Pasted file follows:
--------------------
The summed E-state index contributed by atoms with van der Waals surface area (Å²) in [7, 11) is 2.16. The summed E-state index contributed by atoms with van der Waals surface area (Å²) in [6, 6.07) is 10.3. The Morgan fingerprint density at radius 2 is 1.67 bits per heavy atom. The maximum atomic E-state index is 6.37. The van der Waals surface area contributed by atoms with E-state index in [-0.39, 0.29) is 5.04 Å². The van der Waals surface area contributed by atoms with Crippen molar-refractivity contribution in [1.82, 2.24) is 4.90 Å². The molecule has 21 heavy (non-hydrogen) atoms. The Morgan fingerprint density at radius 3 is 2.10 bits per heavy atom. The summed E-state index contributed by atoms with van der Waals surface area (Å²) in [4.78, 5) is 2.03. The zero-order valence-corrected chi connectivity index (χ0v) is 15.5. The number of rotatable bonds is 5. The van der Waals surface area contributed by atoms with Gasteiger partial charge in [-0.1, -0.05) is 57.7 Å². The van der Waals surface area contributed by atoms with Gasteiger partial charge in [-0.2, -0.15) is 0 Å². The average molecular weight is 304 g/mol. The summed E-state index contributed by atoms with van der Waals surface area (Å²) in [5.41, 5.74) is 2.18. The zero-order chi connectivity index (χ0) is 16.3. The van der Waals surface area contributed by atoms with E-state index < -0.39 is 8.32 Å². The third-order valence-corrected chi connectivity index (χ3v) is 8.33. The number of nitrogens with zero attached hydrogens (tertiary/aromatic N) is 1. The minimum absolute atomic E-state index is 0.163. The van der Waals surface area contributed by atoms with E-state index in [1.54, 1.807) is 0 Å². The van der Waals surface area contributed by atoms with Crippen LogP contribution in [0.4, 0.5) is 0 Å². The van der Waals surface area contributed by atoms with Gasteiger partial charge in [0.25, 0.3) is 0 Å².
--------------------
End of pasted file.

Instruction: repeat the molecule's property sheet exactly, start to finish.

The summed E-state index contributed by atoms with van der Waals surface area (Å²) in [7, 11) is 2.16. The summed E-state index contributed by atoms with van der Waals surface area (Å²) in [6, 6.07) is 10.3. The Morgan fingerprint density at radius 2 is 1.67 bits per heavy atom. The maximum atomic E-state index is 6.37. The van der Waals surface area contributed by atoms with E-state index in [-0.39, 0.29) is 5.04 Å². The van der Waals surface area contributed by atoms with Crippen molar-refractivity contribution in [1.82, 2.24) is 4.90 Å². The molecule has 21 heavy (non-hydrogen) atoms. The Morgan fingerprint density at radius 3 is 2.10 bits per heavy atom. The summed E-state index contributed by atoms with van der Waals surface area (Å²) in [4.78, 5) is 2.03. The zero-order valence-corrected chi connectivity index (χ0v) is 15.5. The number of rotatable bonds is 5. The van der Waals surface area contributed by atoms with Gasteiger partial charge in [-0.1, -0.05) is 57.7 Å². The van der Waals surface area contributed by atoms with Gasteiger partial charge in [-0.2, -0.15) is 0 Å². The average molecular weight is 304 g/mol. The summed E-state index contributed by atoms with van der Waals surface area (Å²) in [5.41, 5.74) is 2.18. The zero-order chi connectivity index (χ0) is 16.3. The van der Waals surface area contributed by atoms with E-state index < -0.39 is 8.32 Å². The third-order valence-corrected chi connectivity index (χ3v) is 8.33. The number of nitrogens with zero attached hydrogens (tertiary/aromatic N) is 1. The minimum absolute atomic E-state index is 0.163. The van der Waals surface area contributed by atoms with E-state index in [1.54, 1.807) is 0 Å². The van der Waals surface area contributed by atoms with Crippen LogP contribution in [0.4, 0.5) is 0 Å². The van der Waals surface area contributed by atoms with Gasteiger partial charge in [0.25, 0.3) is 0 Å².